Taking ownership of everything you have a say in influencing not only empowers you to do what it takes to get the job done but also boosts the morale of the people around you and paves a two-way street of trust. It can be incredibly liberating to take full responsibility for what is happening or what has happened.
On the other hand, if you’re the kind of person who habitually blames others as soon as the ball gets dropped, you’re the one who’s ultimately going to pay the price. We have all been around those swimmers who are constantly making excuses or blaming others for why something went wrong or why something is going to go poorly. There is always that negative swimmer at meets who is setting themselves up for failure. First off, get away from that person: that is one part that you can control. Most of the excuses you hear from these swimmers are just that – excuses. As Jocko Willink would say, “They are lies.”
Discipline and commitment require personal investment and effort from the onset, but this investment will liberate the person ready to put in the hours. In swimming, you must embrace the concept of delayed gratification. This is extremely difficult today, where most teenagers are motivated by things like social media, trophies for participation, staying in one’s comfort zone and immediate gratification and recognition at every turn. It takes incredible discipline to stay on the path and resist the temptations of immediate gratification.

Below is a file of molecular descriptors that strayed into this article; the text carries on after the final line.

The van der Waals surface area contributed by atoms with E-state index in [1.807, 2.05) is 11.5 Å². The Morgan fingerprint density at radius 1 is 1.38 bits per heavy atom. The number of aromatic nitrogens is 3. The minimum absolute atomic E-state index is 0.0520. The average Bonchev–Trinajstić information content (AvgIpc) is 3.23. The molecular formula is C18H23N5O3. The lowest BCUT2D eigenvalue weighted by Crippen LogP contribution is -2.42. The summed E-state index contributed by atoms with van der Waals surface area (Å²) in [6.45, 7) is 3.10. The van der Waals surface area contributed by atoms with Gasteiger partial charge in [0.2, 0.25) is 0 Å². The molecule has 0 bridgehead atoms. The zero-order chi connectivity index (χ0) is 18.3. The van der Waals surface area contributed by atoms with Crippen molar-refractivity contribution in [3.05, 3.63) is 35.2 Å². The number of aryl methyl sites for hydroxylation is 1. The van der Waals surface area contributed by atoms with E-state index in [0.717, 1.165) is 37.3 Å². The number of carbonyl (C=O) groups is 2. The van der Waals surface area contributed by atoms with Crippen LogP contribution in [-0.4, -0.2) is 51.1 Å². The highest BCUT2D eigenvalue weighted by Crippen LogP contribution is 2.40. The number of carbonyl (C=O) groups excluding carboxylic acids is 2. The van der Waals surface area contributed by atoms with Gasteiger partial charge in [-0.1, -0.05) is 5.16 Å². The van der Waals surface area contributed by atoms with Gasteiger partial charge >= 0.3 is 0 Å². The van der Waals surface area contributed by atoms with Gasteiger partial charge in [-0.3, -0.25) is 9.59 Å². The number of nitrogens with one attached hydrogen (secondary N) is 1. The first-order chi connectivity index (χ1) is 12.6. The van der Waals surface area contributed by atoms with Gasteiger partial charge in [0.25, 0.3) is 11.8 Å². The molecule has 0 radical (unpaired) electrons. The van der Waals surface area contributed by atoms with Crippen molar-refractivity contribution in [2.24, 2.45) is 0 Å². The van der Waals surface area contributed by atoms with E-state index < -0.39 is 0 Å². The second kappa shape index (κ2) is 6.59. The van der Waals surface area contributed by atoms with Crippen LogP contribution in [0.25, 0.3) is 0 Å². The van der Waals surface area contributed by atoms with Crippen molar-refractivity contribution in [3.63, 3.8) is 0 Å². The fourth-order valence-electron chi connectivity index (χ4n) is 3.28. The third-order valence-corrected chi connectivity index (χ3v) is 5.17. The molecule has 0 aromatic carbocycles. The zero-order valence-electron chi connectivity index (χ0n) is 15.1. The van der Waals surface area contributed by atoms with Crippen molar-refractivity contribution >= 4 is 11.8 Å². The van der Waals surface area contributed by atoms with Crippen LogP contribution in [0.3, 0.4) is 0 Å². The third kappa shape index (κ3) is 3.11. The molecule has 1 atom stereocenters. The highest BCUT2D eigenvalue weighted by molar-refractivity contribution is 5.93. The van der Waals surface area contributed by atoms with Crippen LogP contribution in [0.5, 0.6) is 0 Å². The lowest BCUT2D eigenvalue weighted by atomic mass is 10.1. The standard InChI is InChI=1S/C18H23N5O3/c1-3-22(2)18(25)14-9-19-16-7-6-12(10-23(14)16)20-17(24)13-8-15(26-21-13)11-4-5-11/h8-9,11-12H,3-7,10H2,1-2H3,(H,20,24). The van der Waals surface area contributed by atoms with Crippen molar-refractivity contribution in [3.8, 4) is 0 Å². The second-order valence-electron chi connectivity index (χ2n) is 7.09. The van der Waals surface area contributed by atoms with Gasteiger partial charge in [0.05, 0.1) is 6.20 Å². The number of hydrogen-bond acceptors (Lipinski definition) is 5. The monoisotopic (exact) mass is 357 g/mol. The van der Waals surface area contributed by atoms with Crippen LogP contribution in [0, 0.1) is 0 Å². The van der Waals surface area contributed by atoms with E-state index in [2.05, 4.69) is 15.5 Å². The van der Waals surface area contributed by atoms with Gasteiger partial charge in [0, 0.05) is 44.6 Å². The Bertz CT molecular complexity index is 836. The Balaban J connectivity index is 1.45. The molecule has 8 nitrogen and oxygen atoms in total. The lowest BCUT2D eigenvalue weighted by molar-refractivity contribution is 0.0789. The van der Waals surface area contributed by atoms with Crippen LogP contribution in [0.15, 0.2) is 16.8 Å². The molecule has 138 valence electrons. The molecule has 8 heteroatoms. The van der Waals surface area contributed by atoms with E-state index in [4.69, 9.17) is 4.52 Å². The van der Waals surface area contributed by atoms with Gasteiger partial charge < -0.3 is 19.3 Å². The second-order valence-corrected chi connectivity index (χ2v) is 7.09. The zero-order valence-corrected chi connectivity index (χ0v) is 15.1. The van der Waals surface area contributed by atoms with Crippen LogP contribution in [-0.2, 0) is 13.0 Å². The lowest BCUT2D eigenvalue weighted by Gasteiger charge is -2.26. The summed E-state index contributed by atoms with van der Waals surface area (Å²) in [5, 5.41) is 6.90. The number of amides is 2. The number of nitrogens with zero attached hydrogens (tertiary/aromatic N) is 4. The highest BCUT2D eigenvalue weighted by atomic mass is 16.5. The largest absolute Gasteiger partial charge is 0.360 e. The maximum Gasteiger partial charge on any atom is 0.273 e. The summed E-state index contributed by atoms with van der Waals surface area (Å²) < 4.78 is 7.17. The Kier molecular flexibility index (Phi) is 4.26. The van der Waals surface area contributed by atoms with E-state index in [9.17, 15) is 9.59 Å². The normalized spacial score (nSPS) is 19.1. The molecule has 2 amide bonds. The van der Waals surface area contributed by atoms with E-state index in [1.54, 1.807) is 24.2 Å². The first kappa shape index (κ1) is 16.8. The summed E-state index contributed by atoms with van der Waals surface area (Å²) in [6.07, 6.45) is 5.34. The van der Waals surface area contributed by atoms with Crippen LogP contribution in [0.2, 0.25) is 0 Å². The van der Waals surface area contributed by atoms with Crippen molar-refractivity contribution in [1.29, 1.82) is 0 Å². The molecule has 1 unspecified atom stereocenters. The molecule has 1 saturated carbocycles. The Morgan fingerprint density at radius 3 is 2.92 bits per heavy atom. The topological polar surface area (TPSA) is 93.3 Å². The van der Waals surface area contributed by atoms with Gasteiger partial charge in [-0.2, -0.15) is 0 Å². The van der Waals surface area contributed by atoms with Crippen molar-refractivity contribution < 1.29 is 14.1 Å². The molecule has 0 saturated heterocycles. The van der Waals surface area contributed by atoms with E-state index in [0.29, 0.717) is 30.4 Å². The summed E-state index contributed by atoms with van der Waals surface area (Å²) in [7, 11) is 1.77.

If you are constantly choosing the easy way, the most comfortable way, or the way that gets you quick recognition without much effort, you are most likely seeking immediate gratification. Just as reaching a long-term goal takes time, so does the decay of a swimmer seeking immediate gratification. Indiscipline generally sets in progressively. If it is not stopped, it often causes degeneration and creates situations that can be costly for swimmers and teams.
Generally speaking, this means doing the right thing consistently, regardless of convenience or if anybody is “watching.” Sometimes you don’t feel like studying, sometimes you don’t feel like going to morning practice, and sometimes you have to try to get rides to practice… Do you find a way to get it done? Do you have self-discipline to do it when it’s not easy?